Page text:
Wastewater recycling of beef cattle wastes
TABLE 2 Characteristics of Digester Feed and Wastewater Effluent (Centrate)
Generated by the Pilot Digester
Parameter Digester feed Effluent
pH 6"0-6-5 8.0-8"6 Electrical conductivity (mmho cm- 1) 11.5 11"5 Total Solids (~o) 5.0 3.3-4.1
Volatile Solids ( ~o TS) 66 58 Fixed Solids ( ~o TS) 34 42
Biochemical Oxygen Demand (mg litre- 1) _ 1 600-2 200 Chemical Oxygen Demand (mg litre- 1) - - 31 000-45 000 Total Organic Carbon (mg litre- 1) 6 000
organic wastes have been studied in recent years (Kirsch & Sykes, 1971; Hobson et al., 1974). Based on the microbial kinetics, anaerobic fermentation with feedback of the reactor effluent should help to overcome the slow growth rate of anaerobic bacteria and to increase the efficiency of biochemical conversion. Anaerobic fermentation reactors based on this concept have been mathematically analysed and experimentally demonstrated (Herbert, 1961; Fencl, 1966; Pirt & Kurowski, 1970). There have also been examples of successful recycle in full-scale treatment systems (Torpey & Melbinger, 1967; Schroepfer et al., 1955). However, the purpose and nature of recycling the effluent in this case was entirely different. Biogas production using beef cattle manure produces wastewater which gives a difficult disposal problem. If effluent can be used for make-up water without interfering with the performance of the anaerobic fermentation process, the wastewater volume can be greatly reduced.
The experiment was initiated by reproducing the operating conditions of the pilot-plant digester (Table 1) in six bench top anaerobic digesters. The anaerobic fermentation reactors were made from polyethylene tubing, 14 cm inside diameter and 38 cm in height. They were partially submerged in a water bath to maintain 35 C _+ 1 . Each reactor was filled with 2 litres of digester contents obtained from the pilot digester and then fed daily with the feed prepared for the pilot digester until its performance stabilised (approximately 15 days). Digesters were slow mixed for 15 min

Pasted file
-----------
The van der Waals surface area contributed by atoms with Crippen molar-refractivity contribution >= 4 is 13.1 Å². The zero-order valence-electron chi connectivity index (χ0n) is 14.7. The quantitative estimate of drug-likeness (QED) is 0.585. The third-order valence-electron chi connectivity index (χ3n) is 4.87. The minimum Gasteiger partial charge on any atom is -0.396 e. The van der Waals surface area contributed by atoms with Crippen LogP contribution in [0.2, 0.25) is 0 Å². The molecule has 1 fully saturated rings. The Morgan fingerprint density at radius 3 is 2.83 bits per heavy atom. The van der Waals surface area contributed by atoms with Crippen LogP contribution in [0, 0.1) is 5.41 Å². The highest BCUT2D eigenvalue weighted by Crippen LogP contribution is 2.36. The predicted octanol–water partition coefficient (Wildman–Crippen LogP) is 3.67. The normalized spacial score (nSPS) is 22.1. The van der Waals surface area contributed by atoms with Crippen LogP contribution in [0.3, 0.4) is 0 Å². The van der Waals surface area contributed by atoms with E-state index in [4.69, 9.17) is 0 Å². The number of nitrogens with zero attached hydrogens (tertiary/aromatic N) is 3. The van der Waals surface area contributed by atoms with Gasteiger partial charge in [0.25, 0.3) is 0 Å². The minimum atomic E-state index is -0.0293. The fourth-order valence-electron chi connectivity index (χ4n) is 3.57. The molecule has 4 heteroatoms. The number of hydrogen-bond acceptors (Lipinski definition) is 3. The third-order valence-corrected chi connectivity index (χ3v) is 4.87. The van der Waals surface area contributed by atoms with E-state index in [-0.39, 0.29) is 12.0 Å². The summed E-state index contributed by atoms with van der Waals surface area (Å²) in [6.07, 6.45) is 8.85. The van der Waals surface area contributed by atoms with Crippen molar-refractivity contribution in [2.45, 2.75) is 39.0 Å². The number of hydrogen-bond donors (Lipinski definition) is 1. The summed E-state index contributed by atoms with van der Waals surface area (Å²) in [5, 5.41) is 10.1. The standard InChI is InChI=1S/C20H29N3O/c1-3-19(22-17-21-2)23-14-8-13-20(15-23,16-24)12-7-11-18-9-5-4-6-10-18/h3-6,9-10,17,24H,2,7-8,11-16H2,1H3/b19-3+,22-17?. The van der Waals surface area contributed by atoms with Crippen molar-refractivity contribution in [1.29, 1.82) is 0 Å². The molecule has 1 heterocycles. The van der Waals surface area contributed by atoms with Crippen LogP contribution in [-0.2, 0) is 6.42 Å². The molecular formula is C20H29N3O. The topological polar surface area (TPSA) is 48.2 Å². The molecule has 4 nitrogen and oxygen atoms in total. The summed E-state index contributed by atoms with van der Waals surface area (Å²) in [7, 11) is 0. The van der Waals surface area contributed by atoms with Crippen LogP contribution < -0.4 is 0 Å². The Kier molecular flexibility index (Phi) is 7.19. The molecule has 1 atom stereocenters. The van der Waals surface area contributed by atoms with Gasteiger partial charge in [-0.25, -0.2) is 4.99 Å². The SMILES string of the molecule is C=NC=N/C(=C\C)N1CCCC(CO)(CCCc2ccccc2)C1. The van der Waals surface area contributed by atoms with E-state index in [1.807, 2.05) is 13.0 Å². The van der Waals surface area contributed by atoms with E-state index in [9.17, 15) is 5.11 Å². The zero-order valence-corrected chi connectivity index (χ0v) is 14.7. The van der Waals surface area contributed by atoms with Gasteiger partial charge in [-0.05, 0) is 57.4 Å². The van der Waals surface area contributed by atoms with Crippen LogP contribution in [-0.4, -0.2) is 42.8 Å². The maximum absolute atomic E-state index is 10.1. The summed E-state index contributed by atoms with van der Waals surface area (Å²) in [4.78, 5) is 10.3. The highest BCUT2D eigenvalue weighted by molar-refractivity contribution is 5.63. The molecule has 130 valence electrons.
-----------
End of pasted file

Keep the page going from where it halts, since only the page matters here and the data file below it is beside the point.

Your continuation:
Wastewater recycling of beef cattle wastes 5
every 2 h. The mixing actions were synchronised by fastening each centre shaft on to a jar test apparatus drive.
Once the digesters were normalised to the laboratory environment, each was converted to operate at an effluent recycling condition of 0, 20, 40, 60, 80 or 100 % daily. Based on the data collected in the field, as much as 75 ~o of daily water input would be recovered as wastewater effluent during the centrifugation. At 100% recycling, the entire amounts of wastewater were re-turned into the digester. In the laboratory, the effluents for recycling were simulated by centrifuging the daily draw-off of each digester at 1500 rpm for 15 min. The daily digester feed was prepared by mixing the waste solids with given amounts ofwastewater. The remaining daily water requirement of the digester feed was made up from tap water.
The digesters underwent four loading stages with gradually increased feeding at each stage. The Total Solids and Volatile Solids inputs for each loading stage are summarised in Table 3. To maintain the hydraulic loading time at 20 days, the Total Solids input at each loading stage was increased but the volume of the digester feed remained unchanged. For a digester without any effluent recycling, the Total Solids input rose from 7.10g litre -1 of digester volume per day at stage I to 15.70gday -1 at stage IV. There were additional increments in Total Solids and Volatile Solids inputs due to effluent recycling. The digesters were allowed to equilibrate with the current input loading (greater than 20 days) before any performance data were collected.
Electrical conductivity, pH and gas volume (expressed as volume at 1 atmosphere and 0 C)were recorded daily. The composition ofbiogas was analysed once a week using gas chromatography (Model 25V Fisher Gas Partitioner, Fis